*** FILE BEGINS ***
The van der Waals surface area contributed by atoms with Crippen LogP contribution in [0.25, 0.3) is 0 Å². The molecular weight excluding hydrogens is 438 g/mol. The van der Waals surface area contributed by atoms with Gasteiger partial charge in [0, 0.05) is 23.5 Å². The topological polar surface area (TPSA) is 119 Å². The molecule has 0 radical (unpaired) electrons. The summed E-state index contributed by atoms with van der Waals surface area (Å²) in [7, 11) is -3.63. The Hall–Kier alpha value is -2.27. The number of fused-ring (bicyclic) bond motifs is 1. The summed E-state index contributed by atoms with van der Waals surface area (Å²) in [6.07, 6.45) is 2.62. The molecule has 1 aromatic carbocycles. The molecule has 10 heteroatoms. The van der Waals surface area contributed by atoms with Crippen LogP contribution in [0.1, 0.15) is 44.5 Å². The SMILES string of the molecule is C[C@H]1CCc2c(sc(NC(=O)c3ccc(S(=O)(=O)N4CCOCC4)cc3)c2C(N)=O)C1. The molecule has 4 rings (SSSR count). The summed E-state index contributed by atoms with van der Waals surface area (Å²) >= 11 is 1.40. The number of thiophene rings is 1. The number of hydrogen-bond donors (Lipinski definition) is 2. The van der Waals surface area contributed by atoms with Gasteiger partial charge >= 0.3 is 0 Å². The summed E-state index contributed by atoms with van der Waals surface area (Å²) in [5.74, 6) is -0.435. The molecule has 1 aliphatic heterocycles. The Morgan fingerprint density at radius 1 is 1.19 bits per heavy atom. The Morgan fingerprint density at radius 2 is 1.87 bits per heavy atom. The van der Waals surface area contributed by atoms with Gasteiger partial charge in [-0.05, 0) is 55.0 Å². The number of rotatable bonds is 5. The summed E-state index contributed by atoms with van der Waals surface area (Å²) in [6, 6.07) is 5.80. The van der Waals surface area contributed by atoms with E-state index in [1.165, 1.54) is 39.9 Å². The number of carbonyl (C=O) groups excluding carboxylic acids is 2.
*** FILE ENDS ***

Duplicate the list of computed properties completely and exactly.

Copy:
The van der Waals surface area contributed by atoms with Crippen LogP contribution in [0.25, 0.3) is 0 Å². The molecular weight excluding hydrogens is 438 g/mol. The van der Waals surface area contributed by atoms with Gasteiger partial charge in [0, 0.05) is 23.5 Å². The topological polar surface area (TPSA) is 119 Å². The molecule has 0 radical (unpaired) electrons. The summed E-state index contributed by atoms with van der Waals surface area (Å²) in [7, 11) is -3.63. The Hall–Kier alpha value is -2.27. The number of fused-ring (bicyclic) bond motifs is 1. The summed E-state index contributed by atoms with van der Waals surface area (Å²) in [6.07, 6.45) is 2.62. The molecule has 1 aromatic carbocycles. The molecule has 10 heteroatoms. The van der Waals surface area contributed by atoms with Crippen LogP contribution in [0.1, 0.15) is 44.5 Å². The SMILES string of the molecule is C[C@H]1CCc2c(sc(NC(=O)c3ccc(S(=O)(=O)N4CCOCC4)cc3)c2C(N)=O)C1. The molecule has 4 rings (SSSR count). The summed E-state index contributed by atoms with van der Waals surface area (Å²) >= 11 is 1.40. The number of thiophene rings is 1. The number of hydrogen-bond donors (Lipinski definition) is 2. The van der Waals surface area contributed by atoms with Gasteiger partial charge >= 0.3 is 0 Å². The summed E-state index contributed by atoms with van der Waals surface area (Å²) in [5.74, 6) is -0.435. The molecule has 1 aliphatic heterocycles. The Morgan fingerprint density at radius 1 is 1.19 bits per heavy atom. The Morgan fingerprint density at radius 2 is 1.87 bits per heavy atom. The van der Waals surface area contributed by atoms with Gasteiger partial charge in [-0.05, 0) is 55.0 Å². The number of rotatable bonds is 5. The summed E-state index contributed by atoms with van der Waals surface area (Å²) in [6, 6.07) is 5.80. The van der Waals surface area contributed by atoms with E-state index in [1.165, 1.54) is 39.9 Å². The number of carbonyl (C=O) groups excluding carboxylic acids is 2.